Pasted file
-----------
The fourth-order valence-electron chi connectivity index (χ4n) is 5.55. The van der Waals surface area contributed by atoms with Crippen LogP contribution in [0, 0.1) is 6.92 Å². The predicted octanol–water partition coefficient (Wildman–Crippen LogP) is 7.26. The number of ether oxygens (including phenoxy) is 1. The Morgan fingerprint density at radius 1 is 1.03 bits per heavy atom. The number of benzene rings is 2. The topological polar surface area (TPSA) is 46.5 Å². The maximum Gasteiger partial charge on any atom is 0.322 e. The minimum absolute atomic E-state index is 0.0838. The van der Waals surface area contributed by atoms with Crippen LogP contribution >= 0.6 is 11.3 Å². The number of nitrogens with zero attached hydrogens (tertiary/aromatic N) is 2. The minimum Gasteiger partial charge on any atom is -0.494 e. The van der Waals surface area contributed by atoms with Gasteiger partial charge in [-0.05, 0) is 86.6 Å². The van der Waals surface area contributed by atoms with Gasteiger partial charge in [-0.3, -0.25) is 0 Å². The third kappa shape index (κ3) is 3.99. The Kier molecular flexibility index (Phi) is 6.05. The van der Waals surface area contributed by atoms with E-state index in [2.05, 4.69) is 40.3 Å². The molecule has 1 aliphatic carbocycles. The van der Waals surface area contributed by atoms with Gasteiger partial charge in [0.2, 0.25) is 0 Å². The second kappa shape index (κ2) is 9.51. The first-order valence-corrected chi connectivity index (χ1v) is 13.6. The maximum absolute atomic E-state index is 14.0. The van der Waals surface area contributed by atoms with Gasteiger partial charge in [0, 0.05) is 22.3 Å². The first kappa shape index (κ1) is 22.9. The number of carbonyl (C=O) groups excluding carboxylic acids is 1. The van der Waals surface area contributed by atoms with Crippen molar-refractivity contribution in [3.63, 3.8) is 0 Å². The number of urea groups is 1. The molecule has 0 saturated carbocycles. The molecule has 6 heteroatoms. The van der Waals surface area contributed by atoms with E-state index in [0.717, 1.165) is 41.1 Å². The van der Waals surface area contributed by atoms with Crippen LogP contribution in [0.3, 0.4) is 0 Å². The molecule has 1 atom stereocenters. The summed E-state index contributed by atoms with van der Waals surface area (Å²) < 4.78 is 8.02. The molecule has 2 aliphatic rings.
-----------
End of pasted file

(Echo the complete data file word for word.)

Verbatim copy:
The fourth-order valence-electron chi connectivity index (χ4n) is 5.55. The van der Waals surface area contributed by atoms with Crippen LogP contribution in [0, 0.1) is 6.92 Å². The predicted octanol–water partition coefficient (Wildman–Crippen LogP) is 7.26. The number of ether oxygens (including phenoxy) is 1. The Morgan fingerprint density at radius 1 is 1.03 bits per heavy atom. The number of benzene rings is 2. The topological polar surface area (TPSA) is 46.5 Å². The maximum Gasteiger partial charge on any atom is 0.322 e. The minimum absolute atomic E-state index is 0.0838. The van der Waals surface area contributed by atoms with Crippen LogP contribution >= 0.6 is 11.3 Å². The number of nitrogens with zero attached hydrogens (tertiary/aromatic N) is 2. The minimum Gasteiger partial charge on any atom is -0.494 e. The van der Waals surface area contributed by atoms with Gasteiger partial charge in [-0.05, 0) is 86.6 Å². The van der Waals surface area contributed by atoms with Gasteiger partial charge in [-0.3, -0.25) is 0 Å². The third kappa shape index (κ3) is 3.99. The Kier molecular flexibility index (Phi) is 6.05. The van der Waals surface area contributed by atoms with E-state index in [2.05, 4.69) is 40.3 Å². The molecule has 1 aliphatic carbocycles. The van der Waals surface area contributed by atoms with Gasteiger partial charge in [0.2, 0.25) is 0 Å². The second kappa shape index (κ2) is 9.51. The first-order valence-corrected chi connectivity index (χ1v) is 13.6. The maximum absolute atomic E-state index is 14.0. The van der Waals surface area contributed by atoms with Gasteiger partial charge in [0, 0.05) is 22.3 Å². The first kappa shape index (κ1) is 22.9. The number of carbonyl (C=O) groups excluding carboxylic acids is 1. The van der Waals surface area contributed by atoms with Crippen molar-refractivity contribution in [3.63, 3.8) is 0 Å². The number of urea groups is 1. The molecule has 0 saturated carbocycles. The molecule has 6 heteroatoms. The van der Waals surface area contributed by atoms with E-state index in [0.717, 1.165) is 41.1 Å². The van der Waals surface area contributed by atoms with Crippen LogP contribution in [0.3, 0.4) is 0 Å². The molecule has 1 atom stereocenters. The summed E-state index contributed by atoms with van der Waals surface area (Å²) < 4.78 is 8.02. The molecule has 2 aliphatic rings.